The action in the first two volumes of THE BURU QUARTET, THIS EARTH OF MANKIND and CHILD OF ALL NATIONS by Pramoedya Ananta Toer largely revolves around the treatment of Indonesians (and here they are sub-groups – those identified as natives as well as Javanese and others) by their Dutch colonizers. It is set in the very beginning of the last century.
The hero, Minke, is a native but the son of a prominent local official. In THIS EARTH OF MANKIND, he is attending a private international boarding school where he hobnobs with the children of other wealthy locals and also the children of ex-pat Dutch officials. He meets and falls in love with Annelies, the beautiful half-Dutch daughter of the concubine Nyai Ontosoroh. He moves in with them and that starts a series of events that end in tragedy.
The second book, CHILD OF ALL NATIONS, allows its characters to have a dignified closure from the events of the first book. The most impressive thing about these two books is the way the ending of the first book while not reversed is almost totally redeemed by the ending of the second book in that it grants its characters dignity.
Minke writes borderline subversive newspaper articles under a pseudonym and his life with Annalies (whom he marries) and her mother mirror his awakening to the total unfairness on every level of the Dutch colonial system where Indonesians who give birth to half-caste children effectively lose the title of mother through the law as it only recognizes the Dutch parent.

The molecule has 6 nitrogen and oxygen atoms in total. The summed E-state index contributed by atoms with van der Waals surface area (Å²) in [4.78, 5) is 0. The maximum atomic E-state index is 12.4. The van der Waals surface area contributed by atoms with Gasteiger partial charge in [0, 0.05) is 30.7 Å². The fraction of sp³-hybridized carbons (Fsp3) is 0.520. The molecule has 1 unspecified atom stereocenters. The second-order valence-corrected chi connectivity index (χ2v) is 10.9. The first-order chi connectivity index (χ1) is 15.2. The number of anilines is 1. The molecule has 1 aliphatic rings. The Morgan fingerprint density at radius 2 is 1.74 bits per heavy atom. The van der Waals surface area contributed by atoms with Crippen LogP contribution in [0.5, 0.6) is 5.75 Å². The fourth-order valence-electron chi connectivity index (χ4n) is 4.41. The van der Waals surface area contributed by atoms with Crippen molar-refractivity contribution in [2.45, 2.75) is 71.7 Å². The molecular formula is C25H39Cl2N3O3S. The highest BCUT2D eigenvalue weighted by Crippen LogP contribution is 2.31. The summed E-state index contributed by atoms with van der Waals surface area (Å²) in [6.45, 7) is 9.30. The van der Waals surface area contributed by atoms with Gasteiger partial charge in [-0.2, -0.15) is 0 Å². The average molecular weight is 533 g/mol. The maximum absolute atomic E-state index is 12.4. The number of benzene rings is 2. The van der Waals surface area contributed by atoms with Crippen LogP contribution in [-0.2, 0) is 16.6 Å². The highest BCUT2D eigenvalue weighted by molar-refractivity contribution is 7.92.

Also discussed is the sugar plantation system and how it uproots local farmers and then forces them to work as free labor. The position of the Chinese immigrant in Indonesia is also touched on. I think perhaps that will be a bigger theme in the third volume.
I’ve met a few people while living in Malaysia, foreigners, Europeans, who say Indonesia was better off under colonialism. They don’t know what they are talking about. As Minke is based on the life of a famous Indonesian revolutionary, I’m looking forward to the next few books where comes of age and fights back.
Toer is a great writer. He knows his characters. He also likes his characters. Even after making them suffer horribly, he wants to give them if not a happy ending a feeling of happiness with themselves. This is a tremendous story and I want to see how he connects this all to the growth of Indonesia. On to the third book!